U.S. Special Envoy, Sudanese Opposition Leader
To Testify on Capitol Hill
First Public Hearing Since American Policy Release
WASHINGTON, D.C. – U.S. Special Envoy to Sudan Major General Scott Gration will testify before the Subcommittee on Africa and Global Health on Thursday, December 3, 2009, about the Administration’s current progress to meet key benchmarks that will ensure lasting peace in Sudan. A representative from the principal southern Sudan party, the SPLM, is also scheduled to testify.
The hearing will be webcast by the House Foreign Affairs Committee. Here’s the link to the webcast: http://www.internationalrelations.house.gov/index.asp
Civil society representatives testifying will include Randy Newcomb, President and CEO of Humanity United, and John Prendergast, Co-founder of Enough, the anti-genocide project at the Center for American Progress.
The coming year represents a critical time for the people of Sudan, with countrywide elections scheduled for April 2010, and a referendum on the secession of southern Sudan in January 2011. The hearing is expected to cover the situation on the ground relating to human rights and the progress of the voter registration process for the spring elections, specifically in Darfur; the development of the needed multilateral coalition that was outlined in the U.S. Sudan policy review; U.S. benchmarks to encourage Khartoum to fully implement the Comprehensive Peace Agreement, and other topics.
Available for live comment immediately following hearing:
Jerry Fowler, President of the Save Darfur Coalition
Sam Bell, Executive Director, Genocide Intervention Network
WHAT: House Foreign Affairs Subcommittee on Africa:
Sudan: A Review of the Administration’s New Policy and A Situation Update
WHO: U.S. Special Envoy to Sudan, Major General Scott Gration
Political party representative from SPLM
Randy Newcomb, Humanity United
John Prendergast, Enough, the anti-genocide project at the Center for American Progress.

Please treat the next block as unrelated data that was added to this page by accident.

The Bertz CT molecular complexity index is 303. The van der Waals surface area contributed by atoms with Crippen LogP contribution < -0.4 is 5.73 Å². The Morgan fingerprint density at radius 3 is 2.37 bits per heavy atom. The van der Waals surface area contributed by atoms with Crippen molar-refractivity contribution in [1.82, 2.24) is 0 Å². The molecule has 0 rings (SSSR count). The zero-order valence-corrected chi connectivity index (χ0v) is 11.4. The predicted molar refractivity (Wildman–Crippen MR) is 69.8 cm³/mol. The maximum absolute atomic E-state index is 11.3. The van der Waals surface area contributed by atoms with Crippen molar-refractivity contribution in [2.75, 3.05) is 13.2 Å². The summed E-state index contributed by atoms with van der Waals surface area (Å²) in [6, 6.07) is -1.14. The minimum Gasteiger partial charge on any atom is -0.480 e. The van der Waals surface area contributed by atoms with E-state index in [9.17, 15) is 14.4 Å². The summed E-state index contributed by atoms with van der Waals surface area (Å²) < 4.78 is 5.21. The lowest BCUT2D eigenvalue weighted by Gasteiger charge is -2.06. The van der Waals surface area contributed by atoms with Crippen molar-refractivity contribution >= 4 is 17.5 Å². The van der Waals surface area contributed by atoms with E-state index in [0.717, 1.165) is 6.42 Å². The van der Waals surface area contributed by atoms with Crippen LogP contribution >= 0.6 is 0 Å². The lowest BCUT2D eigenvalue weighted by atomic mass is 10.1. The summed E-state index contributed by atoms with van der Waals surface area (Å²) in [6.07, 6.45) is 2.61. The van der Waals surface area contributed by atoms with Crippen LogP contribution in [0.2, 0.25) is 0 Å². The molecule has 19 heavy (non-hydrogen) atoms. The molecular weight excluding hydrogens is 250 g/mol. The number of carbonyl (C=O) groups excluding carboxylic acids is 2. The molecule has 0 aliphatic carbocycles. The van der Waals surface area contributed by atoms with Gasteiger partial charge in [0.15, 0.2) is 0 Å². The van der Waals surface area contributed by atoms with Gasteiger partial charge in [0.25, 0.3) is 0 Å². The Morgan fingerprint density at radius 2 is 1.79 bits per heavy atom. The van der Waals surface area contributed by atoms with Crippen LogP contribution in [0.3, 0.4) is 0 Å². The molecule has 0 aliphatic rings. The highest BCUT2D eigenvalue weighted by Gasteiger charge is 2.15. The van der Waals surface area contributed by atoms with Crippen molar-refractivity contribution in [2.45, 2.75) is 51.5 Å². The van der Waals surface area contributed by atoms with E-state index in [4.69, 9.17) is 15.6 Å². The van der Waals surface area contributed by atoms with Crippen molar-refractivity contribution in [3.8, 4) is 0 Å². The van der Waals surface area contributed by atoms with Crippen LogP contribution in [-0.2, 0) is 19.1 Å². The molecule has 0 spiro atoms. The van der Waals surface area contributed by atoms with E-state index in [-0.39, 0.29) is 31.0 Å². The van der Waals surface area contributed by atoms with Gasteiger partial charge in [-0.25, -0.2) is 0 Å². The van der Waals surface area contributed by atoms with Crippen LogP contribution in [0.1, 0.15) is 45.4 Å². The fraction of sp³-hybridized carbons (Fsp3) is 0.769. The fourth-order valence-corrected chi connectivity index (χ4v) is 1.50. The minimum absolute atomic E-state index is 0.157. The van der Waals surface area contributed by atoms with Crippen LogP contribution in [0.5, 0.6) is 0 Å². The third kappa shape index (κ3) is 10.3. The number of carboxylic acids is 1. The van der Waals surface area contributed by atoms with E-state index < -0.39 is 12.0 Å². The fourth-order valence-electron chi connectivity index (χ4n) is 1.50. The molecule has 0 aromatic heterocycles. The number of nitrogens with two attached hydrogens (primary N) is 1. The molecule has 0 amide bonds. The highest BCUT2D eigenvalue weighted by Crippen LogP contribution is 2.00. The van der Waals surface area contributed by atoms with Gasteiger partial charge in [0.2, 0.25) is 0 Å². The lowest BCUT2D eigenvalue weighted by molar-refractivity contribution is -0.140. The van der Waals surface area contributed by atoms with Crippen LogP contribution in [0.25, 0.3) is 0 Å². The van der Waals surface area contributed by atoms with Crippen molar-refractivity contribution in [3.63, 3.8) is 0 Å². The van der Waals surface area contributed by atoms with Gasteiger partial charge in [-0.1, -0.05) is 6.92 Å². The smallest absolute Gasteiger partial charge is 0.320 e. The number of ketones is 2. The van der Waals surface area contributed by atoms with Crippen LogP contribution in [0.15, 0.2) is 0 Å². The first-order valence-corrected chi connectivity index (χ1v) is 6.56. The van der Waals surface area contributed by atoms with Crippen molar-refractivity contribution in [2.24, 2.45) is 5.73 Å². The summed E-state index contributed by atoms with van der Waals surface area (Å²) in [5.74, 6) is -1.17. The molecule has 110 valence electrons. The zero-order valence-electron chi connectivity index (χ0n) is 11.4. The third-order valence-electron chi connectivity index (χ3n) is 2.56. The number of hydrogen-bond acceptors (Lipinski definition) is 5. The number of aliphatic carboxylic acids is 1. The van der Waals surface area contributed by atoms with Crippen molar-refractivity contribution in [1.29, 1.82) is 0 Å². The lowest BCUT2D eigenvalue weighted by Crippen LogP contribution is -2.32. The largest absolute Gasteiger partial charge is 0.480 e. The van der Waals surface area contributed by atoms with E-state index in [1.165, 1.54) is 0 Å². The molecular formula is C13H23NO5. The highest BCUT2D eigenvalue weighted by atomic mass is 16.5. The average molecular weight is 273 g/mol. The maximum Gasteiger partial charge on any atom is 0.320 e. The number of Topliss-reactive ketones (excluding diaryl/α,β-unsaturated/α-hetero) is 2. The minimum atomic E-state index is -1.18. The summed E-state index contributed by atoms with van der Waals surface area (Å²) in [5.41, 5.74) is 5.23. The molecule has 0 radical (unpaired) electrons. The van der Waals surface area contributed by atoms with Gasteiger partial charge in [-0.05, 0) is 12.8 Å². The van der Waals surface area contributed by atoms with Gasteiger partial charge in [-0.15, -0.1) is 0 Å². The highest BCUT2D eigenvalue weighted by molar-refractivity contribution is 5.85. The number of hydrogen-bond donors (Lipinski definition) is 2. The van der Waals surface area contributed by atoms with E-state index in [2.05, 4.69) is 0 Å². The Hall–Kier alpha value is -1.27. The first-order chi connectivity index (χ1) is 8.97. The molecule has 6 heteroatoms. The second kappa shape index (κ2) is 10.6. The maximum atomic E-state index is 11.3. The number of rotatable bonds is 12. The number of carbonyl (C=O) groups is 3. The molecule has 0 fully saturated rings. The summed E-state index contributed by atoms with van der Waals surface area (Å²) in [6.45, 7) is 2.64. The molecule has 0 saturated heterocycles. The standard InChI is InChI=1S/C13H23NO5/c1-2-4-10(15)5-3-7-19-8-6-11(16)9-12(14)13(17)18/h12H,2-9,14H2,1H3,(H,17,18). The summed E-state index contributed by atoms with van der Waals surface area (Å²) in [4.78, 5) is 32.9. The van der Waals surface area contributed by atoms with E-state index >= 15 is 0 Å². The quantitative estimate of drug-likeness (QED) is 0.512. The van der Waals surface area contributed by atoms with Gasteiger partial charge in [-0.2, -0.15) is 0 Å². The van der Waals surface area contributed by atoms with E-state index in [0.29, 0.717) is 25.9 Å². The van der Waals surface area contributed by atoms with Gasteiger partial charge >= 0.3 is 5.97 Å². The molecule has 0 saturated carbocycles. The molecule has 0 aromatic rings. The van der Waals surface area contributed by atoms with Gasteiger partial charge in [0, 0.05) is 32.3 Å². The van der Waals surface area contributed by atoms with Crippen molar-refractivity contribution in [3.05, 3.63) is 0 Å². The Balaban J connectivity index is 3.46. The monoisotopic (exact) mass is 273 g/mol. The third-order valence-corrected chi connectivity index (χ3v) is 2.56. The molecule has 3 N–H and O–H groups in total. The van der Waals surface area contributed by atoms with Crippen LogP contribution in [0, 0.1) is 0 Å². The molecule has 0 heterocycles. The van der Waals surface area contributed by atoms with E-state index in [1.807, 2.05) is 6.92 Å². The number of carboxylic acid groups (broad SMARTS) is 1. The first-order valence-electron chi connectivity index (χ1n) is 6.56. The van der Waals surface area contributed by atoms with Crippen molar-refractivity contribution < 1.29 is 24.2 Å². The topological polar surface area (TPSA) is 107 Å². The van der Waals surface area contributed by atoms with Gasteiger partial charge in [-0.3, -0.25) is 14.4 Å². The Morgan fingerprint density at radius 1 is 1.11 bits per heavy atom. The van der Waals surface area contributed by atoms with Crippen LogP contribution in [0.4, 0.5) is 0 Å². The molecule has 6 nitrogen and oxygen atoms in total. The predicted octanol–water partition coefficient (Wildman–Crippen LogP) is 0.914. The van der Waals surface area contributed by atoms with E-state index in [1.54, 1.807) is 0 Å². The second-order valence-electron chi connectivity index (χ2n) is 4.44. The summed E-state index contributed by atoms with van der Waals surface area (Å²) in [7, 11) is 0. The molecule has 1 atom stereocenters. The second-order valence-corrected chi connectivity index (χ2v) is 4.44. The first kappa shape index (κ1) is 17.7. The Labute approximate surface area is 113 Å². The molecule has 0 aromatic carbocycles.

WHEN: Thursday, December 3, 2009, 10:00 am EST
WHERE: 2172 Rayburn House Office Building
Enough is a project of the Center for American Progress to end genocide and crimes against humanity. Founded in 2007, Enough focuses on crises in Sudan, Chad, eastern Congo, northern Uganda, Somalia, and Zimbabwe. Enough’s strategy papers and briefings provide sharp field analysis and targeted policy recommendations based on a “3P” crisis response strategy: promoting durable peace, providing civilian protection, and punishing perpetrators of atrocities. Enough works with concerned citizens, advocates, and policy makers to prevent, mitigate, and resolve these crises. For more information, please visit www.enoughproject.org/.
Genocide Intervention Network empowers individuals and communities with the tools to prevent and stop genocide. Currently focused on conflicts in Sudan, Burma and Democratic Republic of Congo, among other areas of concern, Genocide Intervention Network envisions a world in which the global community is willing and able to protect civilians from genocide and mass atrocities. The organization is building a permanent anti-genocide constituency, mobilizing the political will to prevent and stop genocide. For more information, please visit www.genocideintervention.net.
Humanity United is an independent philanthropic organization committed to building a world where mass atrocities and modern-day slavery are no longer possible. By helping to build permanent constituencies to end atrocities and slavery, supporting efforts that empower affected communities, and addressing the root causes of conflict and injustice, Humanity United seeks to help restore human dignity in places where it has been lost and to help create a lasting global peace. To learn more, visit HumanityUnited.org.